Azaleas located in poorly drained sites do not receive the oxygen required for healthy growth and often develop root rot diseases. When planting in poorly drained areas, add composted pine bark to as large an area as possible, and plant the root ball higher.

Mulching: A 5-7cm (2- to 3-inch) layer of organic mulch is very important. It conserves soil moisture especially through the hot summer months, maintains soil temperature and helps discourage weeds. There are many materials suitable for mulching: pine straw, composted pine bark and leaves work very well, enriching the soil with organic matter as they decompose. Keep the mulch 5cm (2 inch) away from the main stem to keep the bark dry and extend it beyond the outermost branches.

 Watering: Azalea indica ‘Inga’ are shallow-rooted plants and require irrigation during dry periods. This is especially true of those planted in the spring. Azaleas planted in warm weather in sandy soils may require watering of the root mass twice a week during the first year.
To determine when to water, pull back a small area of mulch near the base of the plant and check the moisture level of the root ball and surrounding soil. If the top few inches of soil feels dry, wet the soil deeply, to at least a depth of 6 to 8 inches.
Use soaker hoses or drip irrigation to slowly water the base of the plants. Overhead irrigation may promote disease.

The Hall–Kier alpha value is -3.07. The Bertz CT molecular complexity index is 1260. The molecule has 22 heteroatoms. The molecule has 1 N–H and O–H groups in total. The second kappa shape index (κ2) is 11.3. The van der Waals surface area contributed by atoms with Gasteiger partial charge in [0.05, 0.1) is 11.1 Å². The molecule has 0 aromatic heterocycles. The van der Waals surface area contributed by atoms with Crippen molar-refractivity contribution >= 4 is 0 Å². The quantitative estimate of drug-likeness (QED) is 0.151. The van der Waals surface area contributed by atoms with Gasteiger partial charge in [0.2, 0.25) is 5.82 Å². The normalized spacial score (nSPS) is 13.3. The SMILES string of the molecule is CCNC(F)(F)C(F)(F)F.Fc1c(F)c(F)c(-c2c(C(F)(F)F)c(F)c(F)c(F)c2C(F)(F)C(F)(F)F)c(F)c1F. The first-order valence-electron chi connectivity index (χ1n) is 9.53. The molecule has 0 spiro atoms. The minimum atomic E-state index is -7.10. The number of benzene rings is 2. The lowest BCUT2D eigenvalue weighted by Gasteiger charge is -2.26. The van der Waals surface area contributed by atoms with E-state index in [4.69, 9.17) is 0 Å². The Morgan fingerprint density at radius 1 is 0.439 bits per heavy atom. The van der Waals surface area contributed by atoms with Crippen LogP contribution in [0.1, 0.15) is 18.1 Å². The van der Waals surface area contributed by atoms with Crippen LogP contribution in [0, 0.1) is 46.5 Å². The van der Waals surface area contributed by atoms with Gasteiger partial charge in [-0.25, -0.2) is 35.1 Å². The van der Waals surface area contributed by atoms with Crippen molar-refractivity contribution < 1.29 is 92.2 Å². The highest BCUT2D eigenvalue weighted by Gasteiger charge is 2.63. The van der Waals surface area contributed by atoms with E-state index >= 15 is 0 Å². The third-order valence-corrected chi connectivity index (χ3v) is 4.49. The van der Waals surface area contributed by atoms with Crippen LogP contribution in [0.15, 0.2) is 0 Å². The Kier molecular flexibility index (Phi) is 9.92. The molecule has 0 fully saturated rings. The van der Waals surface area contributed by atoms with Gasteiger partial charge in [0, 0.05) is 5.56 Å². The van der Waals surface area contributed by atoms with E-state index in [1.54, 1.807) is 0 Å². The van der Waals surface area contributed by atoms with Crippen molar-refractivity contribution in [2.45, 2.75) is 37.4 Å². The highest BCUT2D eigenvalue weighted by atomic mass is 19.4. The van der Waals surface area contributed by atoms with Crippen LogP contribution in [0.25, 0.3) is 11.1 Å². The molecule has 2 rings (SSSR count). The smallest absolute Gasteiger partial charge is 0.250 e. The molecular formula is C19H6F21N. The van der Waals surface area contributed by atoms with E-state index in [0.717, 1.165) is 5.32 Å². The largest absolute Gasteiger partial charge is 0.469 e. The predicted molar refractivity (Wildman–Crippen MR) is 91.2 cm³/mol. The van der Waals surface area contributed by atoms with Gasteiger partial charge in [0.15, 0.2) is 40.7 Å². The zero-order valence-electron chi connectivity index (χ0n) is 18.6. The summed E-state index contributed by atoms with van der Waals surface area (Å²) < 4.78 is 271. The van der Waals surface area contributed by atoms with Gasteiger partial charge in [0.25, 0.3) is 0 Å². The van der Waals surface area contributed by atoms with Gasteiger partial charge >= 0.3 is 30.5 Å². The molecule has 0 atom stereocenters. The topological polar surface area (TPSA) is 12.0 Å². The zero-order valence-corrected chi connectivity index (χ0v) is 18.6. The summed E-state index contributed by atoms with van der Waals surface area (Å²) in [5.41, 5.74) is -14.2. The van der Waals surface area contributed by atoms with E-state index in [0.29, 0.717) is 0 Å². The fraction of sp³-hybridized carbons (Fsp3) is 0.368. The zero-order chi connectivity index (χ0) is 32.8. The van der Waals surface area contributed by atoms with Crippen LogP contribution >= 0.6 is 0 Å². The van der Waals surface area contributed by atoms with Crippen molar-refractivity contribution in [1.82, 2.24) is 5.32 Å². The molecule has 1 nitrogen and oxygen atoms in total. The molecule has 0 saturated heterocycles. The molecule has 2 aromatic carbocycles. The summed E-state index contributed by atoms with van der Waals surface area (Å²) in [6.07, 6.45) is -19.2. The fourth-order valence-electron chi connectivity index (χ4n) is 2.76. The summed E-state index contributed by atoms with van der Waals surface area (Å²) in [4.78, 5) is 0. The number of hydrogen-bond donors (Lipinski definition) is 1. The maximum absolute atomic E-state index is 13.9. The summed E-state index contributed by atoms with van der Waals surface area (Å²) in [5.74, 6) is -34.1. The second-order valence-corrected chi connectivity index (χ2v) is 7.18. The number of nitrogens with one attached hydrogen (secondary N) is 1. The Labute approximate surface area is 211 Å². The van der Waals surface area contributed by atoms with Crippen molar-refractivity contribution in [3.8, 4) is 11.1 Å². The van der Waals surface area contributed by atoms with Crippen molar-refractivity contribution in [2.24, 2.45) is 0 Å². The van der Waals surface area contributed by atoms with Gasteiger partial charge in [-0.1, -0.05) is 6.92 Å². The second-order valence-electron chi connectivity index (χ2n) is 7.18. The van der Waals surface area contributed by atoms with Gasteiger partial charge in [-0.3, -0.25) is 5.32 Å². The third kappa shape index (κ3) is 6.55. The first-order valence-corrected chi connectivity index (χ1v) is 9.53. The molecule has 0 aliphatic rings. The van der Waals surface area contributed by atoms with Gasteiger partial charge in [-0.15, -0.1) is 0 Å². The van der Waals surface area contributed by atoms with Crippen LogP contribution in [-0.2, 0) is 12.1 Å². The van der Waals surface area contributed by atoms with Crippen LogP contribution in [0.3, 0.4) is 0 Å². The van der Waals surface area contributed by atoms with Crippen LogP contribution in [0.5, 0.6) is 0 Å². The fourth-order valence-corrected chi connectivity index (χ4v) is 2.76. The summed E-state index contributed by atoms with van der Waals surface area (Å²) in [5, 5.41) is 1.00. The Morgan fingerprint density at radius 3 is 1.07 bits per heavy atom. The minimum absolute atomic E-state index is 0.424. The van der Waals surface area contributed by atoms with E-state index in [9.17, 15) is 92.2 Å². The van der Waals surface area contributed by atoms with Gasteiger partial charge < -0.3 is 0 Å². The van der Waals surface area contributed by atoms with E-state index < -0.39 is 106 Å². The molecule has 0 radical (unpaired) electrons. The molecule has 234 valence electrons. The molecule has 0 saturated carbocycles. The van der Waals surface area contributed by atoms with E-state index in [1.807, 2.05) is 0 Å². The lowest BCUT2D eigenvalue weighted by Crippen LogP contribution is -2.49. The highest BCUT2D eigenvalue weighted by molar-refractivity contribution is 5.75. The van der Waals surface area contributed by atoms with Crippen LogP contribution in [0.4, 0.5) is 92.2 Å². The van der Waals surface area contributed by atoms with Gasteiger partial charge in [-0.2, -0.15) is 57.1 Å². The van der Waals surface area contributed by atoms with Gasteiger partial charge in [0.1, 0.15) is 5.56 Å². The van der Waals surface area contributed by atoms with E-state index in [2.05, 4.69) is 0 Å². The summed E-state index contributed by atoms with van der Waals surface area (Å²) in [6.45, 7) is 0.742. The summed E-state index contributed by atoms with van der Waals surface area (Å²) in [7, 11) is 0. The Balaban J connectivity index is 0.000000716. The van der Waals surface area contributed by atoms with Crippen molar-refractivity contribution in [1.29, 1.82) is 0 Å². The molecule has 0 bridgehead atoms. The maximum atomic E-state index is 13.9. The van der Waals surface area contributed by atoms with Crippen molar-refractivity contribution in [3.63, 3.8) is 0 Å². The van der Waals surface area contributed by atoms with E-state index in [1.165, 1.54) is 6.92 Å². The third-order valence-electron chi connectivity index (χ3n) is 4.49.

Azaleas in waterlogged soils will decline and are susceptible to root rot diseases. It is important to reach a balance of regular, deep watering and good drainage to promote a healthy plant. Too wet, hot or too dry can cause the leaves and flowers to fall off azaleas

Fertilising: Azaleas have low nutritional requirements compared to other shrubs. A soil amended with organic matter prior to planting followed by a mulch of compost, shredded leaves, pine straw or other organic material will usually provide sufficient nutrients for adequate growth.
Before fertilizing, have a specific reason for doing so, such as increasing growth rate or correcting a nutrient deficiency. A nutrient deficiency can be exhibited by a number of symptoms including stunted growth, smaller than normal leaves, light green to yellowish leaf color and early leaf drop. Be aware that these same symptoms can be caused by other problems such as heavily compacted soil; stresses from insects, disease organisms and weeds; and excessively wet or dry soil. Fertilization will not correct those problems, so find out the cause of the symptoms and treat them appropriately.
The best time to apply fertilizer is when it will be readily absorbed by the roots of the plant and when the soil is moist, which can be any time from late spring (after new growth emerges) up to early fall. Avoid fertilizing plants stressed by drought during the summer months. Without water, plants are unable to absorb nutrients, so it is best not to fertilize if water is unavailable.

Pruning: There are two pruning techniques used for azaleas: thinning and heading. Thinning refers to the removal of branches back to the main trunk or another branch. This method is used to remove leggy branches that extend beyond the canopy of the plant, remove damaged or diseased wood, or reduce the size of the plant. Thinning allows light to penetrate the shrub, encouraging growth on interior branches. Thin the plants at any time of the year without causing significant impact on flowering, growth or cold hardiness of the plant. How-ever, to reduce the impact on flowers the following year, prune just after flowering in the spring.